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"Fallen Arches"
The Venture Bros. episode
Fallen Arches
Episode no. Season 2
Episode 8
Written by Doc Hammer
Production code 221
Original air date 3 September 2006
Guest Stars
Episode Chronology
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"Love-Bheits"
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List of The Venture Bros. episodes

Fallen Arches is the eighth episode of Season 2 and the overall twenty-first episode of The Venture Bros.

PlotEdit

Dr. Orpheus receives his long-awaited approval from the Guild of Calamitous Intent for an arch-villain. However, the approval is for a team which long ago disbanded, forcing him to hastily reassemble The Order of the Triad with former teammates Jefferson Twilight and The Alchemist.

The Monarch, meanwhile, invites a prostitute over and makes her dress like Dr. Girlfriend, then sends her through a treacherous maze in order to escape The Cocoon.

Henchman 21 and 24 embark on a scheme to pass themselves off as supervillains using forged licenses and stolen jet-packs. However, their trial attempts are unsuccessful due to their failed handling of their equipment.

The Order of the Triad hold interviews for their arch-nemesis, causing a large group to amass on the Venture compound in order to audition. Dr. Venture, jealous of the attention Orpheus is getting, takes out a mostly non-functional Walking Eye robot and washes it (in a scene reminiscent of the car washing girl "Lucille" in Cool Hand Luke), baiting the amassed supervillains into causing havoc.

Told to entertain Triana, Dean Venture stages a poor performance of Lady Windermere's Fan with Brock Samson. However, Hank notices a foul smell in the bathroom left by a supervillain using the toilet; when the teens investigate, Triana disappears in a puff of smoke. The Order ultimately gives the archvillain position to demonic Australian supervillain Torrid, who impressed them by kidnapping Triana.

Episode Cast Edit

"Villain Screening" Edit

After Dr. Orpheus receives a video from The Guild of Calamitous Intent informing him of a "villain screening" that afternoon, The Order of the Triad hold tryouts at the Venture Compound for their own Guild-certified archvillain. Amongst the hopefuls are:

First Appearances Edit

Connections to Other Episodes Edit

Eeney, Meeney, Miney... Magic!

The Trial of The Monarch

A Very Venture Christmas

Cultural References Edit

A.I.D.S.

Aquaman

Aqua Teen Hunger Force (2000-2015)

Blade

Black Manta

Blackula (1972)

Cool Hand Luke (1967)

  • The scene where Dr. Venture washes his Walking Eye robot to entice the Guild hopefuls is a direct reference to the 1967 film Cool Hand Luke, in which a busty blonde washes her car to tantalize the members of the chain gang. The final shot of this sequence parallels the final shot of the car wash scene, where the girl's large breasts are rubbing against the window of the car.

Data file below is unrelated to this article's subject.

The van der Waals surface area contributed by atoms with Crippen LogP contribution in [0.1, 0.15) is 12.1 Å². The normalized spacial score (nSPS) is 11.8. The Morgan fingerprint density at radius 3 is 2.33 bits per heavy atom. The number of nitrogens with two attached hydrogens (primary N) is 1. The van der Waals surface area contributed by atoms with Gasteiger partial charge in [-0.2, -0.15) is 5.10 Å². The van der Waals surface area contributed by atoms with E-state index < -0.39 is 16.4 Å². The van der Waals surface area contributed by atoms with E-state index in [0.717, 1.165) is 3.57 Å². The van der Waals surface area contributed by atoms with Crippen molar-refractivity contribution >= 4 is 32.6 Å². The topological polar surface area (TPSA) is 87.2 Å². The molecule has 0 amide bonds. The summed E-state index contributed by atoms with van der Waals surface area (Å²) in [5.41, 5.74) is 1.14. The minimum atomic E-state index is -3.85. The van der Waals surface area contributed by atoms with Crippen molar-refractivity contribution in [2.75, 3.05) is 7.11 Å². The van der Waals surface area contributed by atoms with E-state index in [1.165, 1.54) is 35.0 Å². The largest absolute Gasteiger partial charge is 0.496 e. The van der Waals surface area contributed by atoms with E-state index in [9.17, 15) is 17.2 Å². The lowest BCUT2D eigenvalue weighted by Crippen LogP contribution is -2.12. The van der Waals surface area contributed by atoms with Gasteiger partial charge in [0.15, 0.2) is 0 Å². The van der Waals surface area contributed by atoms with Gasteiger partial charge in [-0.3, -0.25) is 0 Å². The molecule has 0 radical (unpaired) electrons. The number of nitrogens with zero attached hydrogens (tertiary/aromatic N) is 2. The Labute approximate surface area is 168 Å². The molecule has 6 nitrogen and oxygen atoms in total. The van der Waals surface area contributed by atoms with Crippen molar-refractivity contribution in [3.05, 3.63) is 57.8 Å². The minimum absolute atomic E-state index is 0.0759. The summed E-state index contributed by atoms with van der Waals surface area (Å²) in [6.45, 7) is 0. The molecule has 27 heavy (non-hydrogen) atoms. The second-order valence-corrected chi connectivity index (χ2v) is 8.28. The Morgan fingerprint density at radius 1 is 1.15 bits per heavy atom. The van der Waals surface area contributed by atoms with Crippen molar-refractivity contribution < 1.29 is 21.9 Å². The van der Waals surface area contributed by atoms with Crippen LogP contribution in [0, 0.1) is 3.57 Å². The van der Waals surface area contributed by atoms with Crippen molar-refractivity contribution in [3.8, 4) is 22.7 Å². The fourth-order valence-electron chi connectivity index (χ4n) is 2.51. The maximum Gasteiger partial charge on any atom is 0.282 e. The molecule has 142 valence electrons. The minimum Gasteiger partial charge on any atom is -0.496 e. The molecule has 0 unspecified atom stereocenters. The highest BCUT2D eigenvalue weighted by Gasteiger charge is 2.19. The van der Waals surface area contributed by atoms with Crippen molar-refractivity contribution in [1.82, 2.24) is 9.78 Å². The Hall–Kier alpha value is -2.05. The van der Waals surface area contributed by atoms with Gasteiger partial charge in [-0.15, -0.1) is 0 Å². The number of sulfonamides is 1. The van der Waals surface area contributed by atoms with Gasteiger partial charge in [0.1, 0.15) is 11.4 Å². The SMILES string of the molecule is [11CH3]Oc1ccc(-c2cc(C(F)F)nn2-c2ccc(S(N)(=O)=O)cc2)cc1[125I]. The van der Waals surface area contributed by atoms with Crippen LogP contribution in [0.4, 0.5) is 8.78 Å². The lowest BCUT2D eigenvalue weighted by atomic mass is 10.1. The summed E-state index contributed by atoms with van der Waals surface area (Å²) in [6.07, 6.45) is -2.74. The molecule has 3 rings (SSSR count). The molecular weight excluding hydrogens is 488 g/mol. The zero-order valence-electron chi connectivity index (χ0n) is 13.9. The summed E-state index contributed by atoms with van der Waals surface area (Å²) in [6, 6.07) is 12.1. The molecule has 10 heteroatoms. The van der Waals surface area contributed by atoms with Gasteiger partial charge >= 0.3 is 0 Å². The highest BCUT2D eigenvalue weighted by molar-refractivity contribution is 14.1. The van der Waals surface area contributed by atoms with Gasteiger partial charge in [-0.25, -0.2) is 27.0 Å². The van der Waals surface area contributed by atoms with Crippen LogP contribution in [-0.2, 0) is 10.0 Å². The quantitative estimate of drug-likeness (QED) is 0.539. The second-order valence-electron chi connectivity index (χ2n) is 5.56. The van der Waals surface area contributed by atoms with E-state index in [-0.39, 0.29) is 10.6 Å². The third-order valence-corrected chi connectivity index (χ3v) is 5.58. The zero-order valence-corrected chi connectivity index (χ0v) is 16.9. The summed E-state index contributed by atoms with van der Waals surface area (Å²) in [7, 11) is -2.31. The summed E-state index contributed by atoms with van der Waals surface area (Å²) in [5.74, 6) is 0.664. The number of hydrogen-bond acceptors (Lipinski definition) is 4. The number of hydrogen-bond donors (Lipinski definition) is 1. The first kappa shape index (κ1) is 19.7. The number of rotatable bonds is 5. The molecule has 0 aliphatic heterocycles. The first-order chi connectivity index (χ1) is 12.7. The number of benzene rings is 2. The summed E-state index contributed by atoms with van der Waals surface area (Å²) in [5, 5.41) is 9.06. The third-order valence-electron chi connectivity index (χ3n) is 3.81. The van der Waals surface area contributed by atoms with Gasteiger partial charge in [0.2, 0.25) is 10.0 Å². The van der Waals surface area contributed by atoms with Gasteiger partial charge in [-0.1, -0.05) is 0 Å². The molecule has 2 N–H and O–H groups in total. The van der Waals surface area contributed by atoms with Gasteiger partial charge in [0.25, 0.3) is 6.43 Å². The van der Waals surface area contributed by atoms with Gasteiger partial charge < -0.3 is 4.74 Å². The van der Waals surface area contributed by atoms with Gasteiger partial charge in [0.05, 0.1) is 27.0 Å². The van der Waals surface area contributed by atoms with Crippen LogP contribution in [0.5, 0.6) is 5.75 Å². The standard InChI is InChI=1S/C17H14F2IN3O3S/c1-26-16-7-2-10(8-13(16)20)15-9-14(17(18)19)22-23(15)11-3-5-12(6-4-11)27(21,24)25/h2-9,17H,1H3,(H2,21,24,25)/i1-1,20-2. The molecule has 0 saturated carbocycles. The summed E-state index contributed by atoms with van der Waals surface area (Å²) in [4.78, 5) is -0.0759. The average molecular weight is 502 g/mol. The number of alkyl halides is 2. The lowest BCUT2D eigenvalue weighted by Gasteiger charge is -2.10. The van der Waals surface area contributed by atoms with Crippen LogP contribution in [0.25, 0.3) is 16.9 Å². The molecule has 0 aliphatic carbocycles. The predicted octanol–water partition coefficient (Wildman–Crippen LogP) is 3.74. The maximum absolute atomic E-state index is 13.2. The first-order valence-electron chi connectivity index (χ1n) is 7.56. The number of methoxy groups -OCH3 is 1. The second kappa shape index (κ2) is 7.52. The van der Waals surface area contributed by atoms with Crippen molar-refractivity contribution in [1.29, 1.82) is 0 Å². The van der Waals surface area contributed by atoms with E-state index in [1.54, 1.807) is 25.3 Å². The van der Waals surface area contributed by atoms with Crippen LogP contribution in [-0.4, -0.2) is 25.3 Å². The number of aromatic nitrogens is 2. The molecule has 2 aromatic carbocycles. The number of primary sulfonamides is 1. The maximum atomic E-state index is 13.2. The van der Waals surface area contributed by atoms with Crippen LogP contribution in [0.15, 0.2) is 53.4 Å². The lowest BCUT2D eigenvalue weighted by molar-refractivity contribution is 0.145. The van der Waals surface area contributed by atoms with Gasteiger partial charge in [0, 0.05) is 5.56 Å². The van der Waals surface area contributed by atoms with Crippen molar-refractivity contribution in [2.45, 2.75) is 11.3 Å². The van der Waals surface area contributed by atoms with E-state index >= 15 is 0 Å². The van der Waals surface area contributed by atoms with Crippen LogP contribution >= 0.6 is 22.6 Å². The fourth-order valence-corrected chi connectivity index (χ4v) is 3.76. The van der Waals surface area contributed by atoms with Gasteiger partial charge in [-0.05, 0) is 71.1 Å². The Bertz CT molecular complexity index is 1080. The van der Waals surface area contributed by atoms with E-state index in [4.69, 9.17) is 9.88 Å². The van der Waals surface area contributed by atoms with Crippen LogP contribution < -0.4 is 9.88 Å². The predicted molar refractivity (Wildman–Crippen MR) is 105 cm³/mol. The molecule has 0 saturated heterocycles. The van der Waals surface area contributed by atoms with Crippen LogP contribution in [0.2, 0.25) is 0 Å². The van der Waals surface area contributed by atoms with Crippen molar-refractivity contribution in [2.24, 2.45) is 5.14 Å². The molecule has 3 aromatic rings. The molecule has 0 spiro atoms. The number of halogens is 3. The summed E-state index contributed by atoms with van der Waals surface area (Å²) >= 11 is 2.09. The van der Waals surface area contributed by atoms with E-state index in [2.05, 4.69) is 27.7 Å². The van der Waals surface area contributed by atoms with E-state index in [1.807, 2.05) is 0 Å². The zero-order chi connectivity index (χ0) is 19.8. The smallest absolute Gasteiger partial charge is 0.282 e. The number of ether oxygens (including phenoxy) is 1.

Deadman

Deep Red (1975)

Dormammu

Double Dare (1986-1993)

Francis Dolarhyde

Here I Go Again (1987)

James Bond

  • Brock Samson says he loves killing in a tuxedo because it makes him feel like James Bond. A musical sting reminiscent of one from a Bond film then plays.

Jet Boy, Jet Girl (1977)

Johnny Got His Gun (1939)

Jonny Quest (1964-1965)

  • The Walking Eye robot that was created by Dr. Venture is based on the 1964 Jonny Quest episode, "The Robot Spy". The original version was created by Quest family nemesis Dr. Zin, the basis for Guild villain Dr. Z.
  • A robot similar to the Walking Eye can also be seen in the opening credits of the first season of The Venture Bros., just as the original version appeared in the opening credits of Jonny Quest.

Lady Windermere's Fan (1892)

  • The play that Dean stages for Triana is Lady Windermere's Fan, an 1892 play by Oscar Wilde. Wilde would later be seen as one of the original members of The Guild in the season 3 episode O.R.B.

Lost (2004-2010)

  • The Monarch's maze features the polar bear from the television series Lost.
  • In the episode's commentary, Jackson Publick claimed that Torrid's voice was taken from Lost, and that the fake Australian accent failed to impress series composer J.G. Thirlwell, himself an Australian.

Mordru

  • Curse, the supervillain the Order of the Triad challenges using magic, appears to be a reference to DC villain Mordru, a recurring enemy in the Legion of Superheroes comic books.

Nightcrawler

Orpheus Island

Pyro

Ro-Sham-Bo / Rochambeau

Shaft

Splash (1984)

Philosopher's Stone

  • Jefferson Twilight asks The Alchemist if he's still searching for the Philosopher's Stone, the fabled alchemical substance capable of turning base metals such as mercury into gold or silver. The Alchemist says that the Philosopher's Stone is a metaphor for enlightenment, so in a sense he's always in pursuit of it.

Tales of the Gold Monkey (1982-1983)

The Pit and the Pendulum (1842)

Vampire in Brooklyn (1995)

Watchmen (law enforcement)

  • The names of Guild sentries Watch and Ward are mentioned in this episode for the first time in the series. Their names are a play on the "watch" and "ward," the rudimentary system of local law enforcement established by writ of King Henry III in 1252 and reformed by King Edward I in the Statute of Winchester (1285) - the "watch" describing the nightly duties of the constabulary, and the "ward" describing the daylight duties.

Production Notes Edit

  • One of the animation directors (Kimson Albert) has "nickname" inserted into his credits. The nickname is an unusual line or word from the preceding episode. For Fallen Arches the credit reads Kimson "Rochambeau" Albert.


Preceded by:
"Love-Bheits"
The Venture Bros. episodes
Original Airdate:
September 3rd, 2006
Followed by:
"Guess Who's Coming to State Dinner?"